Stock indexes rebound Decliners lead gainers, but Dow adds 60 points

April 15, 1997|By BLOOMBERG NEWS

NEW YORK -- U.S. stocks advanced yesterday for the first time in four sessions as higher profits from Travelers Group Inc. and Coca-Cola Co. offset concern that interest rates may rise further.

"The economy is still healthy, and earnings for many companies will continue to grow," said James Tillar, equity strategist at $4 billion-asset Dean Investment Associates, who has been buying shares of Intel Corp. "In many areas, such as technology and financial stocks, the valuations are compelling."

The Dow Jones industrial average rose 60.21 to 6,451.90, its biggest gain in four sessions, after being down almost 35 points. The 30-stock average was led by gains in International Business Machines Corp., up $3.125 to $136.50, and Procter & Gamble Co., $3.25 higher to $119.625.

The Standard & Poor's 500 index rose 6.08 to 743.73, and the Nasdaq composite index increased 9.51 to 1,216.41.

Soft drink and oil companies gained the most.

On the 2,000 index of small capitalization stocks slipped 0.64 to 338.61; the Wilshire 5,000 index, comprising stocks on the New York, American and Nasdaq exchanges, jumped 37.56 to 7,097.53; the American Stock Exchange composite index lost 3.16 to 552.97; and the S&P mid-cap index added 0.48 to 249.42.

While major indexes gained, decliners outnumbered advancers by a margin of 3 to 2 on the New York Stock Exchange, in trading of 406 million shares, below the three-month average of 503 million.

"Institutional order flow is quieter than it's been in the last month," said Jon Olesky, head of block trading at Morgan Stanley Group Inc.

"People are not in the mood to make big bets."

Stocks tumbled in the past month as signs of faster inflation increased concern that additional Federal Reserve interest rate increases are on the way, after the Fed raised its target for the rate on overnight loans between banks to 5.50 percent from 5.25 percent last month.

The Dow industrials, up 0.06 percent for the year, have fallen 9.3 percent since posting records March 11. Central bankers are expected to raise rates again next month.

"People can handle a 9 or 10 percent correction," said Gregory Knopf, who oversees $5 billion as head of mutual funds for the Union Bank of California. "But we have a lot of new investors in the market. If the market were to fall 15 percent, who knows? The market psychology can change very quickly."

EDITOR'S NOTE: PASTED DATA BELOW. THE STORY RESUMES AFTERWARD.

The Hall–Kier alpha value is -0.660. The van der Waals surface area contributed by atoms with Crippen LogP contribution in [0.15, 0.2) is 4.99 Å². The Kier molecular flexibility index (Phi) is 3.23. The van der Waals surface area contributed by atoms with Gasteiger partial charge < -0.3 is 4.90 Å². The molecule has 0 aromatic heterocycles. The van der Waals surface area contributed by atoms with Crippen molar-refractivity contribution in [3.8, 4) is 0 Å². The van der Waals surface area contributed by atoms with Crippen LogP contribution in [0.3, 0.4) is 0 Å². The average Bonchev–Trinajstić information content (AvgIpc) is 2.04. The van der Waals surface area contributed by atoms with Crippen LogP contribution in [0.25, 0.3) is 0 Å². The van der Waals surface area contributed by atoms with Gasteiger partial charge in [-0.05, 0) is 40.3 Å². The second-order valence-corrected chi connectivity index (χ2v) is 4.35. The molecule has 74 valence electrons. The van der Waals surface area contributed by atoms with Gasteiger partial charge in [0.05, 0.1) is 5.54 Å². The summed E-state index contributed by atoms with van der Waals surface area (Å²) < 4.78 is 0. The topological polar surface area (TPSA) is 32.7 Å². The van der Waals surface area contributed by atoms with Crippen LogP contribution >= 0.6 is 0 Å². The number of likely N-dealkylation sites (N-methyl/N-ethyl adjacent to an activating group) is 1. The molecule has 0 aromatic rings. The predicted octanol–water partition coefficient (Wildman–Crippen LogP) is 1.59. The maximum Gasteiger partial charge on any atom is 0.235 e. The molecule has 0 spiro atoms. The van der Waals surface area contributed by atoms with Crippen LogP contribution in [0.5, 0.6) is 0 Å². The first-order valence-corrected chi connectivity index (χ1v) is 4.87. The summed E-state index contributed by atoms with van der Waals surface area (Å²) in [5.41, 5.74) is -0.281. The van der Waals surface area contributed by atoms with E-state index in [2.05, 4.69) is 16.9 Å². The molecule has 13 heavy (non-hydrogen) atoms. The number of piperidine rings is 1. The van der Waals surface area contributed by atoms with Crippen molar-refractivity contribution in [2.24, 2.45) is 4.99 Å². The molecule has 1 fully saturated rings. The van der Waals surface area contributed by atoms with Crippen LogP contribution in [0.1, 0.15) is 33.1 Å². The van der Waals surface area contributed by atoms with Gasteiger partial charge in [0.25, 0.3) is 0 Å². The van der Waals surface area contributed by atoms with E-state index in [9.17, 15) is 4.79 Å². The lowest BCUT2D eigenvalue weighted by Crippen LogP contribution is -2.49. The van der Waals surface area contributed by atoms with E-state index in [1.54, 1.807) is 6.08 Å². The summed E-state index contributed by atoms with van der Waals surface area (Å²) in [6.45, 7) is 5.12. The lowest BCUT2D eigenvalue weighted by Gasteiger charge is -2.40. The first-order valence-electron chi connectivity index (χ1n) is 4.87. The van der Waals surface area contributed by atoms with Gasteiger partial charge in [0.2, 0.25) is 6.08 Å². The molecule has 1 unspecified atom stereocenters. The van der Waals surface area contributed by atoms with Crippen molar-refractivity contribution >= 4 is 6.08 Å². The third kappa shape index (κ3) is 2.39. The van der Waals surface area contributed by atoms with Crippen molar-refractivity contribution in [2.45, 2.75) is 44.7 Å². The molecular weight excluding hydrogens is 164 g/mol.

Intel weakens after report

Intel gained $3.25 during the day as investors waited for the chip maker to report earnings. It lost the gains and fell 62.5 cents to $129.875 after the report, which was released after the Nasdaq market closed.

While profits more than doubled to $2.20 a share, beating analysts' forecasts of $2.07 a share, Intel said second-quarter sales will be unchanged or "slightly" higher than in the first quarter. Gross margins will narrow from the first quarter's 64 percent, the company said.

Travelers Group gained $2 to $48.375 after first-quarter earnings climbed to 95 cents a share, 3 cents above analysts' projections.

Coke rises $1.875

Coca-Cola rose $1.875 to $55.625 after the world's largest soft-drink maker reported net income of 40 cents a share, in line with analysts' estimates. Earnings rose 11 percent on higher-than- expected sales in Europe and North America.

General Motors Corp. rose 62.5 cents to $53.625, after the world's largest automaker said first-quarter profit more than doubled, and profit from continuing operations rose to $2.30 a share, 21 cents more than analysts polled by IBES International Inc.

Better-than-expected earnings reports have been increasingly common. Of the 61 companies in the Standard & Poor's 500 index that reported this year, 47.6 percent said earnings were greater than forecast, up from 45 percent a year ago. Per-share earnings rose 8 percent in the first quarter of 1997, up from 6.2 percent a year earlier.

Donaldson, Lufkin & Jenrette Inc. fell 25 cents to $37.75, after reporting first-quarter earnings of $1.35 a share, 30 cents ahead of expectations.

Novellus falls $22.25

Novellus Systems Inc. was among the biggest decliners. The chip-making equipment maker plunged $22.25 to $53 after it lost a patent-infringement lawsuit, which could cut 10 percent to 20 percent from sales. Novellus also reported lower first-quarter earnings and revenue, while analysts said new orders were less than expected.

Bonds were little changed yesterday. The benchmark 30-year Treasury bond yields 7.17 percent, near its nine-month high. Yields climbed 6 basis points Friday after the government reported signs of quickening inflation.

Telephone stocks were the biggest losers among S&P 500 industry groups.

Investors often buy these shares because of their high dividends. Rising rates make those dividends less attractive.

NationsBank Corp. rose 12.5 cents to $55.625, after reporting first-quarter net income of 97 cents a share, 2 cents ahead of expectations.

Bank of New York Co.'s profit leaped 9 percent, and First Chicago NBD Corp.'s first-quarter results were 12 percent higher than a year ago.

The Keefe, Bruyette & Woods bank index rallied 4.84, or 0.89 percent, to 549.91.

Bank of New York rose 62.5 cents to $34.50; First Chicago NBD Corp. climbed 87.5 cents to $52.25; Citicorp rallied $1.625 to $106.50; and Chase Manhattan Corp. rose 25 cents to $90.50.

Boeing Co. rose 37.5 cents to $100.75, after Continental Airlines Inc.'s chief executive told the Wall Street Journal that the airline may follow American Airlines and Delta Air Lines Inc. in making the jet manufacturer its sole supplier of planes. Continental Class B shares fell 50 cents to $30.50.

Pub Date: 4/15/97

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